2021 was the first time in at least 7 years that I haven’t walked up to Piazzale Michelangelo (see Florence and Fiesole post) either by myself or with my sister or niece. It’s normally the first thing we do after arriving, especially if we’ve just flown in. It’s the perfect cure to jet lag. One of the reasons we’ve stayed at Hotel Silla several times (see Where not to Stay below) is that it’s just 3-4 blocks from the street that leads up to the piazza.
But between late trains, COVID tests and chilly weather we not only didn’t walk to Piazzale Michelangelo, our other walkabouts were quite limited.
Saturday, after we’d sat at Pino’s for as long as we could, we still had about 45 minutes before my niece’s COVID test. So I suggested a walk to Piazza dei Ciompi which is just 5-6 blocks from Pino’s. I’ve written about the piazza in my Istituto Michelangelo, parte uno post. What I find particularly fascinating in the piazza is the Loggia del Pesce by Giorgio Vasari, which used to be in Piazza della Repubblica.
It’s a lovely piazza and there was an interesting crafts fair with all types of handmade goods from food to clothing. We walked around looking at all the vendors and were definitly tempted to buy some of the items.
From Piazza dei Ciompi we walked back to Piazza Santa Croce and sat in the sun until it was time for my niece to take her test. (I’ve added a couple of photos from previous years to the gallery below to show the difference weather and a pandemic make.)
Piazza Santa Croce
Piazza Santa Croce
Once my niece got her test results (negative!!) we hustled back to the hotel for a celebratory bottle of wine on the terrace.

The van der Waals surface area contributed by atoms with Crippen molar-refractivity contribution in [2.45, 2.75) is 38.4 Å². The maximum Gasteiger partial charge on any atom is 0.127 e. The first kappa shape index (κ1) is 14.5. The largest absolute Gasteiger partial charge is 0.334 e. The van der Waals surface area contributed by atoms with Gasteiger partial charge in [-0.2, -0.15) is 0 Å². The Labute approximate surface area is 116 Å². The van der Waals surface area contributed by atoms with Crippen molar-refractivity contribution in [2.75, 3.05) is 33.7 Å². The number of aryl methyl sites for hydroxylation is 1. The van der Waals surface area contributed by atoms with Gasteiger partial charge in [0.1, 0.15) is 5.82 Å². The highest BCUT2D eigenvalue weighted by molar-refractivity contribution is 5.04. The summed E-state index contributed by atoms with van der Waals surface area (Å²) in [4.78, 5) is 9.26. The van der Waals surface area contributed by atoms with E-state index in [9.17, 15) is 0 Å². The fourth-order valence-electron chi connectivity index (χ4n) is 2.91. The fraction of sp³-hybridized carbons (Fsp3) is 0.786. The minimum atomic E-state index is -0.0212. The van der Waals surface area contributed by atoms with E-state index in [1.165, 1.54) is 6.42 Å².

Sunday morning after our cappuccino and brioche at Caffé Finisterrae, we did a little shopping at the stores in Piazza Santa Croce. Then I suggested a walk up to Mercato Centrale which is a few blocks on the other side of Piazza del Duomo. Unfortunately it was closed so we continued to the Santa Maria Novella train station and bought our tickets to Siena.
From there we walked down via del Tornabuoni, probably Firenze’s largest and most high-end shopping street. We window shopped our way down the street deciding that sequined men’s jackets were not a thing.
Via Tornabuoni ends at Ponte Santa Trinita, one of the prettiest bridges in Firenze. And for 15 minutes or so the wind died down and we stood in the sun taking pictures.
view from Ponte Santa Trinita
view from Ponte Santa Trinita
We crossed over into the Oltrarno and walked through a very small piazza just off of via della Sprone hoping to make a reservation at Quattro Leoni but no one was around. By then the wind had picked up again so we hurried back to Silla.
Where to eat
Friday afternoon after checking into Hotel Silla, we were all starving because our train trip from La Spezia had taken longer than usual due to a medical emergency on the train after we left La Spezia.